One popular misconception Noxon seems to nurture is that “maturity” necessarily means chronic dullness, depression, stress, and an inability to crack a smile. Ah, what balderdash! In fact, maintaining one’s youthful enthusiasm is one of the great rewards of having children of your own. Instead of joining an adult kickball league (that’s where Noxon says he met his wife-to-be) or entering a Lincoln Log competition, the adult’s best chance to relive his childhood is through the playful lives of his children. That’s not to say that the adult returns to acting with childish impulse as many kidults do; rather, it means playing wiffle ball with your sons, riding bikes with your daughters, running Tyco trains in your basement, flying remote-control airplanes, building Lego spaceships, painting model cars, blowing bubbles — for the benefit of your children. Doing all that “fun stuff” without kids can easily devolve into self-indulgent silliness.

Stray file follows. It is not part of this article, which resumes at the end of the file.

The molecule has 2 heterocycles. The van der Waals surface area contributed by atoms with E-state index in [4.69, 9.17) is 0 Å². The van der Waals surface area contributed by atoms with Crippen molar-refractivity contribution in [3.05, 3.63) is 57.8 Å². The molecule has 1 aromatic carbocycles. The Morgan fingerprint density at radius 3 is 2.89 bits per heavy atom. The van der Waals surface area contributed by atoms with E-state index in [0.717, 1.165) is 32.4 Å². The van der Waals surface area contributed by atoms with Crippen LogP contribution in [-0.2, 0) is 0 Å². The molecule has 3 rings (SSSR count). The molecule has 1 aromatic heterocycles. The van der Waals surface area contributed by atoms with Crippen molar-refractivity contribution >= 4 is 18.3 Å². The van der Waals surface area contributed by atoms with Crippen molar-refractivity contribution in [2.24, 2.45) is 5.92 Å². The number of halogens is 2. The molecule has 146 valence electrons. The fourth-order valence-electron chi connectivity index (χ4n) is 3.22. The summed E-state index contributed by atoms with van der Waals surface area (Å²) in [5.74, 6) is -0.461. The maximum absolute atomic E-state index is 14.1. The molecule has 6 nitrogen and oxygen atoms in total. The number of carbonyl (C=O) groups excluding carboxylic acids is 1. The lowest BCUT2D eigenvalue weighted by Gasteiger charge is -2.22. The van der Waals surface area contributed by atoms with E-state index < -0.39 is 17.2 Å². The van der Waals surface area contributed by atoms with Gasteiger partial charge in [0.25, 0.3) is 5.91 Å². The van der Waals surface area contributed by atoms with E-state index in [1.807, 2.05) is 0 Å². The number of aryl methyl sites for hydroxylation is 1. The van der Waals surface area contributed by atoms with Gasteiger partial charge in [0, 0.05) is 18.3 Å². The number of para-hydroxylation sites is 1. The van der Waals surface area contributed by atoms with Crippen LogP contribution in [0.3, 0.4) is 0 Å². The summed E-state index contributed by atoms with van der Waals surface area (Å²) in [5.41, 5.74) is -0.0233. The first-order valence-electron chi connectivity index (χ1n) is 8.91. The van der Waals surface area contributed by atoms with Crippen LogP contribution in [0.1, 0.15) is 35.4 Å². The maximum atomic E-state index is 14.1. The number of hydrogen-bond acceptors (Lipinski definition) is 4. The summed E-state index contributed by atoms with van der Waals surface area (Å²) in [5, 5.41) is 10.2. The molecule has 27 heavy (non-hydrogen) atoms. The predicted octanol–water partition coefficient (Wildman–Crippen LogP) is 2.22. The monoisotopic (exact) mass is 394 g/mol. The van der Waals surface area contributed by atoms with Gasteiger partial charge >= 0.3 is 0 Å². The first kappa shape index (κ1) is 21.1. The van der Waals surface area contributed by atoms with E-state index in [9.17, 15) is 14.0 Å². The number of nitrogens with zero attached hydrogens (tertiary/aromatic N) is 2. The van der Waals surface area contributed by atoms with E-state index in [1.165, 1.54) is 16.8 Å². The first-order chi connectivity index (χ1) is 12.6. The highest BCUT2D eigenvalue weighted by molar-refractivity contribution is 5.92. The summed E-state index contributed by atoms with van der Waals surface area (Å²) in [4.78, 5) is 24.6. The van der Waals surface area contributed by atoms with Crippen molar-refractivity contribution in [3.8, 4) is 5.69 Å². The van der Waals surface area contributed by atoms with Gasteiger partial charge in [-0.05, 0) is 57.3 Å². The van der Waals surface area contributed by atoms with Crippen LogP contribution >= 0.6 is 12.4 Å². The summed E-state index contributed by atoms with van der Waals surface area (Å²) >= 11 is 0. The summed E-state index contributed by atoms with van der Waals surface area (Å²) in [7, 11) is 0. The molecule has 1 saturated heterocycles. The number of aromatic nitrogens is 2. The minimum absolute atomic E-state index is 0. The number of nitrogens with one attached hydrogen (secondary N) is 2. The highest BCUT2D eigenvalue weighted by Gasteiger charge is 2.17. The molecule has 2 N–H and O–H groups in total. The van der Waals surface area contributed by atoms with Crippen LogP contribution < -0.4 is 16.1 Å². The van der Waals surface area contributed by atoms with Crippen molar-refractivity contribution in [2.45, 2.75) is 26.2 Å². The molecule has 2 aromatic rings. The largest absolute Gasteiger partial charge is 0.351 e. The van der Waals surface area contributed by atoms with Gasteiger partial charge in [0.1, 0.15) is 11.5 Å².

The Evolution-Creation Struggle
By Michael Ruse
Publisher: Harvard University Press
Review Author: Anne Barbeau Gardiner
In the past quarter-century, philosopher Michael Ruse has published three books on science and values. Here in The Evolution-Creation Struggle he examines the conflict between what he calls two “rival religions” — evolutionism and creationism. Under the second rubric, he includes those who argue for Intelligent Design (ID), a movement he calls “creationism lite.” Raised as a Quaker in England, he tells us he is now somewhere between a deist and an agnostic.